2. The overlapping faces are confusing; the male face is cut off at his left cheek, as if the female face were in in the foreground — but the male face is so much bigger, the brain says, “Wait a sec, that can’t be right…”  The demon merely becomes “image noise” at thumbnail, and the other unidentifiable lays just make it murkier.
  3. Neither your cover nor your description give me any idea of setting.  Is this contemporary urban fantasy?  Second-world fantasy?  Historical fantasy?  Is this a pastoral or an urban setting?  A large part of the appeal of fantasy is the milieu against which the magical events take place — somewhere, you gotta give that to the potential reader.  (And there’s a lot of other text in your description which basically means, “Stuff happens, but I’m not gonna tell you about it here” — you could excise that to make room for some concrete details.)

Other comments?

The White Raven

The author says:

The White Raven is contemporary fantasy/magical realism with just a splash of romance about a cursed witch, set in modern times, who is shadowed by a white raven. The main plot deals with the mysterious connection between the heroine and the white raven, and whether it’s the cause of her curse or the instrument of her release. It’s an adult novel targeted to women mostly. **This cover is a draft to replace my existing cover that I already know is not working.**

Nathan says:

I love it.

Seriously.

The only things I would be tempted to do are (1) find a way to make the byline clearer in thumbnail, either by increasing the contrast or enlarging it a little bit, and (2) making the white raven emerging from the back of her head (now there’s a phrase I never expected to have occasion to write) just a little bigger, so that it “reads” as a bird easier in thumbnail.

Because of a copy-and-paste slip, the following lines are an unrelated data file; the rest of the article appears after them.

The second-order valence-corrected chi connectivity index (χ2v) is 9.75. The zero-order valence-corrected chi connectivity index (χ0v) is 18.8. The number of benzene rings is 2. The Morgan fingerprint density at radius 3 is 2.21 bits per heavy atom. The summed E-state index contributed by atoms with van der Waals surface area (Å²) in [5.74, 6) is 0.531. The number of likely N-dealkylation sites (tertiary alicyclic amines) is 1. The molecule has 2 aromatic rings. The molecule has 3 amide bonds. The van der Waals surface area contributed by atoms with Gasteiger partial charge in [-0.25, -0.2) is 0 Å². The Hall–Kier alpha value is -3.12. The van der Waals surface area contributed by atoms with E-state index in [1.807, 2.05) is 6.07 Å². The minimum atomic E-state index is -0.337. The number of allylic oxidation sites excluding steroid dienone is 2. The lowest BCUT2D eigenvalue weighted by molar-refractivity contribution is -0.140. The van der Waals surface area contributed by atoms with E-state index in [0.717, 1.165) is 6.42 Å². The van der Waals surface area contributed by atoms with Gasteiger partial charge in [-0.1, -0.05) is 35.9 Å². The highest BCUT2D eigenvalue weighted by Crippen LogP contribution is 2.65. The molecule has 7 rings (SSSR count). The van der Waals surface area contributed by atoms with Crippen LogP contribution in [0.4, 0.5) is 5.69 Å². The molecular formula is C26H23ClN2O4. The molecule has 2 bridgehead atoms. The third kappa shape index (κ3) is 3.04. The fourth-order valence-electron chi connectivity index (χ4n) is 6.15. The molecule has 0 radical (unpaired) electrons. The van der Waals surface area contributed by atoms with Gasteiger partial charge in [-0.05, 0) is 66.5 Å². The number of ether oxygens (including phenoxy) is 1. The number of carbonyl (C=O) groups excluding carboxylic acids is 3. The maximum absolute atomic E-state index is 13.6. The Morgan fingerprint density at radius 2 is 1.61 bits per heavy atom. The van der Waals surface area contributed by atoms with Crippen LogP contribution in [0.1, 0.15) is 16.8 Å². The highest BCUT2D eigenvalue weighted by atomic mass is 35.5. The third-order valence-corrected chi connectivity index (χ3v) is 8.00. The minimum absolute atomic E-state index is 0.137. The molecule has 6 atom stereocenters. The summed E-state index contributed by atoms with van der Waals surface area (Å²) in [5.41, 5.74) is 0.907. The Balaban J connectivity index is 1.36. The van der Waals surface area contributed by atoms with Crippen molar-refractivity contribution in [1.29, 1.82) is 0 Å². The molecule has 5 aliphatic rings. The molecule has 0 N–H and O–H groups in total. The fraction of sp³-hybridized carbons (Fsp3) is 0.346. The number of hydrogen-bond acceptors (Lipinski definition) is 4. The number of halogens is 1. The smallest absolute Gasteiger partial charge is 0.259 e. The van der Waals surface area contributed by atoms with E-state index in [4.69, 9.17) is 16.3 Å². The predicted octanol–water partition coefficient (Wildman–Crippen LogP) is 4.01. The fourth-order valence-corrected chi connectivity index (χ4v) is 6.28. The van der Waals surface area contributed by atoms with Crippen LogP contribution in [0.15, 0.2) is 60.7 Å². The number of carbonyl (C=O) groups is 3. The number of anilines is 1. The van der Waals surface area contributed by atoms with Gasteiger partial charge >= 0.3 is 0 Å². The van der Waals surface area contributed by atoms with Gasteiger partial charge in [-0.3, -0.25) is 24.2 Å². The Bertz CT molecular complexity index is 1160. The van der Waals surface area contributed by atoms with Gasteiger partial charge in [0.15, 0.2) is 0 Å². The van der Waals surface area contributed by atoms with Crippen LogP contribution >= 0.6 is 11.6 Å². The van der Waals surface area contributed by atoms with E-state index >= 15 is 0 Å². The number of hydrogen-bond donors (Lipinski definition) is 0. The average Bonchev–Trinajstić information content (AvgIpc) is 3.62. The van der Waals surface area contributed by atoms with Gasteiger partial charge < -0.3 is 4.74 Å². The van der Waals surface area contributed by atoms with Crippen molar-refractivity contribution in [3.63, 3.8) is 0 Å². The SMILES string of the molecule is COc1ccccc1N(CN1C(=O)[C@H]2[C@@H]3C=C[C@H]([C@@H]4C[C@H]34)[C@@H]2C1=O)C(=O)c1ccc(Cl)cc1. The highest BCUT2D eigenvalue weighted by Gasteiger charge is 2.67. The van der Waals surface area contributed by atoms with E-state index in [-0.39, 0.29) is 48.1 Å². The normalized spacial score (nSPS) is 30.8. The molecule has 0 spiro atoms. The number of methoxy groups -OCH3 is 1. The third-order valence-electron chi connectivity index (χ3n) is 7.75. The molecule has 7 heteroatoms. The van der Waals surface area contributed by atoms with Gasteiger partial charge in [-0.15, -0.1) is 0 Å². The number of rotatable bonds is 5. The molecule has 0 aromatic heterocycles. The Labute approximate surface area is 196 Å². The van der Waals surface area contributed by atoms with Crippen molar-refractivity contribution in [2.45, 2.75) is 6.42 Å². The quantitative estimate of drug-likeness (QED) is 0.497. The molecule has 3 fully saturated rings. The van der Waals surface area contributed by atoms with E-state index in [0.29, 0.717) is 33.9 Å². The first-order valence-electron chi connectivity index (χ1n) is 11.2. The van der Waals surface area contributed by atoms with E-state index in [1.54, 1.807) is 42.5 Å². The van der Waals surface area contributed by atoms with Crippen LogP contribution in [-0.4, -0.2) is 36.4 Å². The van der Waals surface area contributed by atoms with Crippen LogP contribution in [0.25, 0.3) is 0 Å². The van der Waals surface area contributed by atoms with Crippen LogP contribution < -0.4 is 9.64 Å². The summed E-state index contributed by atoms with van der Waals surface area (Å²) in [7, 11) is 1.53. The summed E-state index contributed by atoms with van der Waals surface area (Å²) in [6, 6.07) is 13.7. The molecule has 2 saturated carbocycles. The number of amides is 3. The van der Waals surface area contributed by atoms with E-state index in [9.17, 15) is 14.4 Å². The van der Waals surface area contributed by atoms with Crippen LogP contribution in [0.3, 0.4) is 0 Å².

But I love it.

Other comments?

The Eden Conspiracy [resubmit]

The author says:

Professional killer Jack Reagan is hired by a mysterious group to kill virologist Daniela Grosskopf and steal a vial of a deadly virus known as the Omega Strain. But when Jack has second thoughts and decides to instead protect Daniela and the virus, he must face off against modern-day Knights Templar seeking to recreate the Garden of Eden. A reworked cover previously shown here (http://covercritics.com/?p=1686). It is a quick mockup using free sample images.

[original submission and comments here]

Nathan says:

Definitely bullseyeing the “international thriller with archaeological overtones” subgenre.

My three comments:

  1. Make sure there’s enough contrast between the text and the background for it to be readable; as you can see in the thumbnail, even the largest words on the cover tend to blur into the background.  At the very least, add an outline, drop shadow, or dark outer glow.
  2. I’d suggest more space between byline and title.  Having them so close together may lead people to believe that “The Eden Conspiracy” is a volume in the”Thomas Cooper” series.
  3. You’ll want to play some more with the size relationship of the gunman to the background — some people might realize, given the relative size of the man to the handrails, that we’re dealing with an armed hobbit here.

Other than that, well done.

More comments?

Gladness Goes to the City [resubmit]

The author says:

Reprinting, with my comment and explanation, of a series of fanciful drawings and narratives by a leading newspaper artist of the 1910s.

[original submission and comments here]

Nathan says:

It looks like you made good use of the comments from last time around.  Good job!